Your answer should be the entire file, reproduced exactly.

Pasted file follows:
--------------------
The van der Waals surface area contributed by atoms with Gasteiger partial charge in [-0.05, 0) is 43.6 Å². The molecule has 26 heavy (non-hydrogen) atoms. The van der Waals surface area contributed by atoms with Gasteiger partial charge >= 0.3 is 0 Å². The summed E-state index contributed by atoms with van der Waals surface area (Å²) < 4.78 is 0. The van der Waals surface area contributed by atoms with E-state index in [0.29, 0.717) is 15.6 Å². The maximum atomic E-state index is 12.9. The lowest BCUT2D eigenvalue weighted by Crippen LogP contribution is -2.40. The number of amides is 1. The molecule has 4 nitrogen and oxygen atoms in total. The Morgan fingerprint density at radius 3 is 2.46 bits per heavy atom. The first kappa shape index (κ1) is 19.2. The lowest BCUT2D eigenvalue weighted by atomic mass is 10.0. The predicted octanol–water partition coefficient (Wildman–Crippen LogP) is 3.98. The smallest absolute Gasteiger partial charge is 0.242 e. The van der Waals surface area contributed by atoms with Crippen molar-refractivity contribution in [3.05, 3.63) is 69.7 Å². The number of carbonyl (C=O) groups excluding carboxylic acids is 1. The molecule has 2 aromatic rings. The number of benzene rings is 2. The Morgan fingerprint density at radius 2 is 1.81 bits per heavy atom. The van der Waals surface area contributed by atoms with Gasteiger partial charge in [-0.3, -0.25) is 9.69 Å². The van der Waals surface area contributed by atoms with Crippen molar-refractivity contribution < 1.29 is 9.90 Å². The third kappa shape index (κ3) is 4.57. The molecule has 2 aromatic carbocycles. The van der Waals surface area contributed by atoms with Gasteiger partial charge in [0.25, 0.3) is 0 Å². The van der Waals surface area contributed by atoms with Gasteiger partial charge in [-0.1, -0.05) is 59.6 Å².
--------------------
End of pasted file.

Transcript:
The van der Waals surface area contributed by atoms with Gasteiger partial charge in [-0.05, 0) is 43.6 Å². The molecule has 26 heavy (non-hydrogen) atoms. The van der Waals surface area contributed by atoms with Gasteiger partial charge >= 0.3 is 0 Å². The summed E-state index contributed by atoms with van der Waals surface area (Å²) < 4.78 is 0. The van der Waals surface area contributed by atoms with E-state index in [0.29, 0.717) is 15.6 Å². The maximum atomic E-state index is 12.9. The lowest BCUT2D eigenvalue weighted by Crippen LogP contribution is -2.40. The number of amides is 1. The molecule has 4 nitrogen and oxygen atoms in total. The Morgan fingerprint density at radius 3 is 2.46 bits per heavy atom. The first kappa shape index (κ1) is 19.2. The lowest BCUT2D eigenvalue weighted by atomic mass is 10.0. The predicted octanol–water partition coefficient (Wildman–Crippen LogP) is 3.98. The smallest absolute Gasteiger partial charge is 0.242 e. The van der Waals surface area contributed by atoms with Crippen molar-refractivity contribution in [3.05, 3.63) is 69.7 Å². The number of carbonyl (C=O) groups excluding carboxylic acids is 1. The molecule has 2 aromatic rings. The number of benzene rings is 2. The Morgan fingerprint density at radius 2 is 1.81 bits per heavy atom. The van der Waals surface area contributed by atoms with Gasteiger partial charge in [-0.3, -0.25) is 9.69 Å². The van der Waals surface area contributed by atoms with Crippen molar-refractivity contribution < 1.29 is 9.90 Å². The third kappa shape index (κ3) is 4.57. The molecule has 2 aromatic carbocycles. The van der Waals surface area contributed by atoms with Gasteiger partial charge in [0.25, 0.3) is 0 Å². The van der Waals surface area contributed by atoms with Gasteiger partial charge in [-0.1, -0.05) is 59.6 Å².